Muhammad Ali, boxing legend, cultural icon dies at 74

Muhammad Ali, the three-time heavyweight champion boxer whose electrifying prowess in the ring and controversial outspokenness outside of it made him one of the world’s most recognizable personalities of the 20th Century, died after a battle with a respiratory illness. He was 74.

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Ali, who was diagnosed with Parkinson’s syndrome in 1984, died at a Phoenix hospital.

At the time fighting under his birth name, Cassius Clay first gained worldwide notice at the 1960 Olympic Games in Rome, where he won gold as a heavyweight. He more fully burst onto the public scene in 1964, when as a 7-1 underdog he fought and defeated Sonny Liston for the professional heavyweight championship. Loudly and frequently vowing to “float like a butterfly and sting like a bee,” Ali knocked out Liston in seven rounds, becoming, at the time, the youngest champion in history, at the age of 22.

It was before the Liston fight that Ali made his famous “I Am the Greatest” speech, a phrase he repeated – and others chanted along with him – countless times in the ensuing years, as he racked up famous quotes, quips and occasional diatribes as easily as he did knockouts. While boxing made him famous, it was that unparalleled showmanship and activism outside the ring that cemented his status as the most recognized person in the world.

After the Liston fight, Ali earned both the condemnation and support of millions in the U.S. and around the world after publicly announcing that he had joined the Nation of Islam. He would make more and much bigger headlines later by making controversial statements about race relations, openly celebrating his friendship with Malcolm X, and staunchly refusing to be drafted for military duty in Vietnam.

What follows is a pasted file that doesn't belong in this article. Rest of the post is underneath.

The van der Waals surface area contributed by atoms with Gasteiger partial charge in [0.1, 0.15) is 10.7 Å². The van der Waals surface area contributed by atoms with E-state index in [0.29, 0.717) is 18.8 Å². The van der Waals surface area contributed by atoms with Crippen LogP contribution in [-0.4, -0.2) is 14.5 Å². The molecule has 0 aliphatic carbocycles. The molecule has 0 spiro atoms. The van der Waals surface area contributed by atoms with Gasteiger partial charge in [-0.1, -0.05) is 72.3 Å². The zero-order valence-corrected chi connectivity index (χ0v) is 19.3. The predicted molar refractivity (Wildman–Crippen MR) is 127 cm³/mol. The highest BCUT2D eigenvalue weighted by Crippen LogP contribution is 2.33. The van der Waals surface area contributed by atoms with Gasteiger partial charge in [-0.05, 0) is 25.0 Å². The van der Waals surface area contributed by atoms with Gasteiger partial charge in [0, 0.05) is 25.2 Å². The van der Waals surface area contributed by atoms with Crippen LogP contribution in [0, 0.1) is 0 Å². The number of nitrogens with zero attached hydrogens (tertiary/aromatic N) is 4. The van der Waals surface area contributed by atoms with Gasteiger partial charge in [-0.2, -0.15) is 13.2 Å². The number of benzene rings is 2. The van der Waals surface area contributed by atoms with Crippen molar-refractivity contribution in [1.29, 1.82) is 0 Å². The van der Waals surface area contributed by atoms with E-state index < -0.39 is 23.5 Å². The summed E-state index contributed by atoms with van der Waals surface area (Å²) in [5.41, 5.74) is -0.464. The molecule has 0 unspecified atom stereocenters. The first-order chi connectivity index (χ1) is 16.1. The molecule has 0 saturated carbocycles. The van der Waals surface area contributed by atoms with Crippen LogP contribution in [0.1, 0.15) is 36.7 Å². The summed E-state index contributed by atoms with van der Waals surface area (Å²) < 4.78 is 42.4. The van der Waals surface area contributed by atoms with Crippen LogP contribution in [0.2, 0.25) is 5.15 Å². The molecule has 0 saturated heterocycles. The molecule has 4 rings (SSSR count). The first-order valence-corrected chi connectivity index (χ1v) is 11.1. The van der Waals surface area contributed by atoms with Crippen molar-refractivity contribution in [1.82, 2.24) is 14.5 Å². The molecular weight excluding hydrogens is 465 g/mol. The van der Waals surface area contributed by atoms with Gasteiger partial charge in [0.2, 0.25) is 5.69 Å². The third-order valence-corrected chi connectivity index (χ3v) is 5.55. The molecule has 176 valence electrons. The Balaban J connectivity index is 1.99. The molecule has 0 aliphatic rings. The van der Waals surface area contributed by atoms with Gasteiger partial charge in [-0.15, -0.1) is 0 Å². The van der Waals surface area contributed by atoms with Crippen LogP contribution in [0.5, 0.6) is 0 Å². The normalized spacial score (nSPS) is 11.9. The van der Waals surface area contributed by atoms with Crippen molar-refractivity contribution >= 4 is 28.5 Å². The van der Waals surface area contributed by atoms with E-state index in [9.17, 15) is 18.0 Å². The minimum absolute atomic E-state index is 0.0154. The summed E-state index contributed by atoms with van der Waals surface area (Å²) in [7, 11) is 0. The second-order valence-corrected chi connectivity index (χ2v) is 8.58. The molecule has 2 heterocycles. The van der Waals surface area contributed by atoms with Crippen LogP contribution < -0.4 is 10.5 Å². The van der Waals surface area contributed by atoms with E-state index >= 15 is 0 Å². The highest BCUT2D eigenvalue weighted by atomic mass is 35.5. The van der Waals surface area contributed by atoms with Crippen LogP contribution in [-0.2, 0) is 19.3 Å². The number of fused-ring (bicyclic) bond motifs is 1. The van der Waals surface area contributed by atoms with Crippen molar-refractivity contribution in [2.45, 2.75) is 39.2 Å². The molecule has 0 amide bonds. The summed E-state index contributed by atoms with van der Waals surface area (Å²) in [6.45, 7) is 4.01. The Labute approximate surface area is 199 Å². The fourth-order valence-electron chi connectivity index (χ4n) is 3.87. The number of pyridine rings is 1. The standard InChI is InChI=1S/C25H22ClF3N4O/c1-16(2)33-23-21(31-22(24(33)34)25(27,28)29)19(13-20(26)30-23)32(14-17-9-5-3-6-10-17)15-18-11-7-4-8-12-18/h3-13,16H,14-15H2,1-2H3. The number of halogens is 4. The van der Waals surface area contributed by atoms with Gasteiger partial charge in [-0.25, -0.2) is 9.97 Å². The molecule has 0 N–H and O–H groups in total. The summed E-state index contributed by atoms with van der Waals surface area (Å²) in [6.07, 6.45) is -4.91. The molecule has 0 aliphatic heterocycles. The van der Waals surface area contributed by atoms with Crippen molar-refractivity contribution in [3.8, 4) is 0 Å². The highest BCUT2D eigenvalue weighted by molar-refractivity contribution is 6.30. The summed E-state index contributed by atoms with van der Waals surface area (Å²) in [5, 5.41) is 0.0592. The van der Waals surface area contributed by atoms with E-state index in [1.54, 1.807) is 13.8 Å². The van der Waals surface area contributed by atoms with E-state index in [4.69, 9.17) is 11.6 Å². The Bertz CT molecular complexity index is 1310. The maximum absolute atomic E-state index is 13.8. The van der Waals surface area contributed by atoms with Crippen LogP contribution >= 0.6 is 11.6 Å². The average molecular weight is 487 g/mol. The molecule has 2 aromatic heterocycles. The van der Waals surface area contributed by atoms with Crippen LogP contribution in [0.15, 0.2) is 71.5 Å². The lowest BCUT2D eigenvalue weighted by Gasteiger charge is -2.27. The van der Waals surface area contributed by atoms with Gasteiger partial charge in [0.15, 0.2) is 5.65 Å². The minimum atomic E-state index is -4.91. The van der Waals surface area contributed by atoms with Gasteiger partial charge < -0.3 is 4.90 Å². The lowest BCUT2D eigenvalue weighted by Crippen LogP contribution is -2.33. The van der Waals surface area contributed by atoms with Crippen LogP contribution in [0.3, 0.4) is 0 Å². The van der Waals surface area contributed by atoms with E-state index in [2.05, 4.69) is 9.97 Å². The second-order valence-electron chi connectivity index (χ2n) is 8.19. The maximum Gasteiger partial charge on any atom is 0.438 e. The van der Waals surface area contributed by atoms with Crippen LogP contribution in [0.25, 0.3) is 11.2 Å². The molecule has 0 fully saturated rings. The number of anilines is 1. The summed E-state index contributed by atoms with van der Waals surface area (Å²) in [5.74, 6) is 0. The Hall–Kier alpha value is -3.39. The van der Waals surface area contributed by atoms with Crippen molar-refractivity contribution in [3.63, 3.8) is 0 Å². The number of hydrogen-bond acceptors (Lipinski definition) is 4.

In the ring, meanwhile, Ali stirred yet more controversy just 15 months after the first Liston fight, when he won a rematch with a first-round knockout punch so sudden and sharp that some believed Liston had actually thrown the fight rather than stay in the ring with the young champ. That produced one of the most iconic sports photos in American history, which shows a glowering Ali waving a fist over the laid-out Liston, screaming at him to get off the canvas.

The undefeated champ easily defeated a string of opponents until he was stripped of the heavyweight crown in 1967, after his continued refusal to be inducted into the military, and his conviction as a draft evader. Saying at times that his enemy was more “the white man” than the Communist forces in Vietnam, Ali made his position clear with another of his innumerable one-liners: “Man, I ain’t got no quarrel with them Vietcong,” adding that “no Vietnamese ever called me n—–.”

His boxing license was eventually revoked in all 50 states, and he did not fight for more than three years before the U.S. Supreme Court unanimously overturned his conviction in 1971. Ali would regain the heavyweight title two more times, in 1974 and 1978, and ultimately defended his title 19 times.

At 6-foot-3, around 215 pounds and with a 78-inch reach, Ali early in his career paired an orthodox stance with, for a heavyweight, a previously unmatched ability to dance around the ring, eluding opponents’ swings and delivering devastating counterpunches. As he lost a step later in his career, it was his willingness to absorb constant hits while simultaneously wearing out his foe — a strategy that would become known as the rope-a-dope — that allowed him to maintain his standing as the sport’s best. When he retired in 1981 after 21 years as a professional, his lifetime record in 61 bouts stood at 56-5, with 37 wins by knockout.

Ali, somewhere between his prime and the aging fighter he later became, returned to the ring in 1971 to fight also-unbeaten Joe Frazier, who had captured the championship while Ali was in boxing exile. The so-called “Fight of the Century” was billed by many as the greatest sporting event in U.S. history, and drew a then-record domestic and international closed circuit audience. Ali lost to Frazier in a 15-round decision, but returned to defeat Frazier in two more matches. The Ali-Frazier rivalry is still the benchmark gold standard for many sportswriters, who continue to invoke images of the intense relationship between the two that fueled boxing for years.